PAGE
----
Florence Flood Aftermath

Inch by inch, the filthy floodwaters lowered, as daylight gradually left Florence on 4th November 1966. Oily black perimeter lines marked the water’s journey down façades: from a height of four adults in Santa Croce, each stage of this slow recession was charted in level horizontal lines of varying thicknesses. This process was repeated, unbelievably, over hundreds of acres. Clocks throughout the city sat stationary, reading 7:26 AM, when power in the city had been lost as the force of the inundation took hold that morning.

As toxic muddy diesel and oil-infused sludge settled on pavements and roads of deep clay as daylight broke the following morning, Florentines searched for lost family, friends, neighbours and pets, as upturned cars bleated from short-circuited horns. “Steel blinds were twisted like paper”, records artist James Hogg. Antique furniture lay strewn across streets. The Ponte Vecchio was in danger of collapsing, having been stripped to a near skeleton, like the carcass of a whale stretched out between two banks. 

The force of the inundation had been relentless as it pounded streets, ripping apart ground floors and basements, shopfronts, signs, generators, garages, cars. It tore the city apart from the ground up over the course of an entire day. The devastating and deadly force of black water. Had it not been Armed Forces Day on the 4th (a national holiday), the streets would surely have been busier as the tides entered the ancient city early in the morning.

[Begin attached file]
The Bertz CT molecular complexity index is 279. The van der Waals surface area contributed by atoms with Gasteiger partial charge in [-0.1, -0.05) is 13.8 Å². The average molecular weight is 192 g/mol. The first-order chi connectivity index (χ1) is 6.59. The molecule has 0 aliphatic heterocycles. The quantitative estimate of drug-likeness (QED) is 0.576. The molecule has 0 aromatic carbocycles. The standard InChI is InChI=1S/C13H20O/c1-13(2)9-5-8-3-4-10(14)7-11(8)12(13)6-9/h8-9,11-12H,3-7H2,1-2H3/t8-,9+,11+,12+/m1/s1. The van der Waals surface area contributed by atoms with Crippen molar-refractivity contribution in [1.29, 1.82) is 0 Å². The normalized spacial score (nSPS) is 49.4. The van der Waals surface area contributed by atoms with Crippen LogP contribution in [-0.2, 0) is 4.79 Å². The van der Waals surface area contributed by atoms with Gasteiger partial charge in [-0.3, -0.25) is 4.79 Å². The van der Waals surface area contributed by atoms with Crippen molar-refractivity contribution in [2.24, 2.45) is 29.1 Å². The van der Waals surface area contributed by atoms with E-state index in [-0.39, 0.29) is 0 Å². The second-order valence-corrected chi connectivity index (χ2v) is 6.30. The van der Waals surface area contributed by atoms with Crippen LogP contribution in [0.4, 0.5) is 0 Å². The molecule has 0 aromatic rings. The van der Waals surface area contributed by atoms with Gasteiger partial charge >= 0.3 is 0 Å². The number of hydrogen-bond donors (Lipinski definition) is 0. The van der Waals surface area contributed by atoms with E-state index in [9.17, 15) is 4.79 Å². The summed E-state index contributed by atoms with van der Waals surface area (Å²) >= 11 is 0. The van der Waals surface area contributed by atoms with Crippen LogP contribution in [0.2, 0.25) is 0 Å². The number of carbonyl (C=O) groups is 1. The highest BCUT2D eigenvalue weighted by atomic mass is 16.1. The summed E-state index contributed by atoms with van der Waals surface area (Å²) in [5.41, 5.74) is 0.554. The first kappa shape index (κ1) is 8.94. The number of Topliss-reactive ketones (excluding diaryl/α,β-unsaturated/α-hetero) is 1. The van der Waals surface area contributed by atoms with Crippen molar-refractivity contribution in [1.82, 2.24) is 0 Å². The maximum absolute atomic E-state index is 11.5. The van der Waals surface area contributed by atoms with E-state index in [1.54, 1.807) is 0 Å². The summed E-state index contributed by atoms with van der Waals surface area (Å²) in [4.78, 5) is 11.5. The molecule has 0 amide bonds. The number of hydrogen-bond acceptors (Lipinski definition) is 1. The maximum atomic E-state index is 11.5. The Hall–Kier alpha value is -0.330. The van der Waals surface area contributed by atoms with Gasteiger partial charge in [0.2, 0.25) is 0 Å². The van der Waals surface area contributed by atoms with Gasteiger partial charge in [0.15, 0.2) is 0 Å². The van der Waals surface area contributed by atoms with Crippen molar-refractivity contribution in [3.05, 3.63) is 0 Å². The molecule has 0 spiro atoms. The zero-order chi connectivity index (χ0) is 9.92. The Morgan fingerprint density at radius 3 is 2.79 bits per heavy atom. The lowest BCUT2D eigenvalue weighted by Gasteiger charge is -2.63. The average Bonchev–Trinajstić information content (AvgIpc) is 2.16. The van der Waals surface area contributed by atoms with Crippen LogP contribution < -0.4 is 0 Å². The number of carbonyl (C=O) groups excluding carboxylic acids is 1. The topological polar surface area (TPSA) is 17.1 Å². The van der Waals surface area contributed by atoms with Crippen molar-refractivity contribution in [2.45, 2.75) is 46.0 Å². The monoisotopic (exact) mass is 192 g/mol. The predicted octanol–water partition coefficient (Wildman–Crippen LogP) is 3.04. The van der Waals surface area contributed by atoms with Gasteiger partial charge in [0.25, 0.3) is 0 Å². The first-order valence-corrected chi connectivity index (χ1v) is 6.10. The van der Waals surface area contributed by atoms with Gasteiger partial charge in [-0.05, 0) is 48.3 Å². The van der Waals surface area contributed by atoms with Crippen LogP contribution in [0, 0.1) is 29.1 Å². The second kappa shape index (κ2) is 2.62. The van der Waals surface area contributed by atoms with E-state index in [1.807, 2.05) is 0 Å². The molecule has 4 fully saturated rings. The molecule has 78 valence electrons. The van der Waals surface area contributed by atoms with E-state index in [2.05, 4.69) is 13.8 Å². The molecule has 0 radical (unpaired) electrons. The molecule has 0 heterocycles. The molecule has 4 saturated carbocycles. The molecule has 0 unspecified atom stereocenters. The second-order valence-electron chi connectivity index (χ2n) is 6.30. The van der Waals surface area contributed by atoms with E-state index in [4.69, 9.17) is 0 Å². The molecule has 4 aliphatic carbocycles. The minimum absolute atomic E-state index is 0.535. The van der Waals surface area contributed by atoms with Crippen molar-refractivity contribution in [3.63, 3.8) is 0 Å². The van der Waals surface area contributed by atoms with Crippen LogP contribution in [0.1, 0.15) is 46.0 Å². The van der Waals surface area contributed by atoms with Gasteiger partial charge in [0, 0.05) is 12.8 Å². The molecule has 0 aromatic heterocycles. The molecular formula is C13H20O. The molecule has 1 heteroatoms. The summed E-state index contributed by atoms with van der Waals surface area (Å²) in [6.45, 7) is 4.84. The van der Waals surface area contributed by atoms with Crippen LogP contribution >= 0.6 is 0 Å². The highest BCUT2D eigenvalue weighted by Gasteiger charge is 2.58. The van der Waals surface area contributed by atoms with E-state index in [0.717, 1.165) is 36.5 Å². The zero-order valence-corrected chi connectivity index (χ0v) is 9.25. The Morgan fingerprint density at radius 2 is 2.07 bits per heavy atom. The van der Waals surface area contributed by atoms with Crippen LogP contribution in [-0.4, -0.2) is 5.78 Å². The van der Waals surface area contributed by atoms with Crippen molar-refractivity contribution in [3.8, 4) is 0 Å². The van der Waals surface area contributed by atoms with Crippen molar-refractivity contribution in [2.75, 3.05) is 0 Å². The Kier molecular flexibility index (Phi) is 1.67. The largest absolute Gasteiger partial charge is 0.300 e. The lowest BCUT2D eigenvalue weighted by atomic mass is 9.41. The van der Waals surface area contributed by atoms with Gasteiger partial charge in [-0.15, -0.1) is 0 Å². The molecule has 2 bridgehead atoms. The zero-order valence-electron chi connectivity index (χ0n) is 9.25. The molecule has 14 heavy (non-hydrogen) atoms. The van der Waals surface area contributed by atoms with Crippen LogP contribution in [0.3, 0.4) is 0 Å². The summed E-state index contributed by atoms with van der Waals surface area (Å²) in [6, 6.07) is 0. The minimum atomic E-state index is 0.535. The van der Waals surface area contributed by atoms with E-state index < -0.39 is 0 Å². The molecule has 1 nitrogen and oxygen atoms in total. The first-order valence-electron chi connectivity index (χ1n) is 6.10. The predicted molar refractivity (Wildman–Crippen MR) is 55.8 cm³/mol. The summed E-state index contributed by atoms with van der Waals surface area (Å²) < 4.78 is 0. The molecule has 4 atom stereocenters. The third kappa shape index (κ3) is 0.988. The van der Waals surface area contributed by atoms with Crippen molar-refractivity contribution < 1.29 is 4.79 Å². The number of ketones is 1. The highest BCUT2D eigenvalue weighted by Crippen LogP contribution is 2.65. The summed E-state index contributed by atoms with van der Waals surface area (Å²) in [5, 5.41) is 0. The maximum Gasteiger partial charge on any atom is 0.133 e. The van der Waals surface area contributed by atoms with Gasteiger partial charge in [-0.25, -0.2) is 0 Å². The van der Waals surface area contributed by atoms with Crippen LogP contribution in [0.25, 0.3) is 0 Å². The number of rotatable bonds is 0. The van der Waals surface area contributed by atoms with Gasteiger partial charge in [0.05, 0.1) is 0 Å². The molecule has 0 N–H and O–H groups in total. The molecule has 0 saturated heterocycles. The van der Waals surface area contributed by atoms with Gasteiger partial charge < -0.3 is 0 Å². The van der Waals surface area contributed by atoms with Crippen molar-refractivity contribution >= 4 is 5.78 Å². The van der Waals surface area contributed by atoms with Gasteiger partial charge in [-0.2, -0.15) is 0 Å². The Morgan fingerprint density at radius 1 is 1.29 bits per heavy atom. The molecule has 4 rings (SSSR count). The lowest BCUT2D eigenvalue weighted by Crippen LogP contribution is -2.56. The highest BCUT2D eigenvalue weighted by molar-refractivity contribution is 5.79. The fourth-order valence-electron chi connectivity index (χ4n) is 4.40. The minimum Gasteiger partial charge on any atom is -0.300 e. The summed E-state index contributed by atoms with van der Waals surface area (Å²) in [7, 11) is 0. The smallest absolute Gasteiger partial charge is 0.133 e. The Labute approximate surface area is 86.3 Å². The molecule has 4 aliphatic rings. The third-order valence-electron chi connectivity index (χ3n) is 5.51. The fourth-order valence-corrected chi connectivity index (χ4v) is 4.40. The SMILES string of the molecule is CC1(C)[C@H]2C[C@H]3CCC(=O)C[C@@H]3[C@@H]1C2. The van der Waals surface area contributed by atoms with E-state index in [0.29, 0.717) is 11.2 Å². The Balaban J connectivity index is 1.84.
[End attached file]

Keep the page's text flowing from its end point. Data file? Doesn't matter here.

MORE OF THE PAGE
I've dedicated the last couple of years to researching and responding to this catastrophic historical event (drawing parallels with 'extremes' of today). Through this research I've come across all sorts of ephemera (newspaper articles and clippings, magazine features and appeals for help, short-run flood related publications...) but by far the best is these photographs. I purchased this set of prints on eBay.it last year, from a vendor who did not know the history or provenance of their lot. I've asked around and searched extensively for evidence of these images (by an unknown photographer) in other archives, with no results. If you know anything about these images please do get in touch. I'll be featuring a selection of these scanned prints in my book 'Perimetri Perduti' set for launch on November 4th this year: the 50th anniversary of the flood.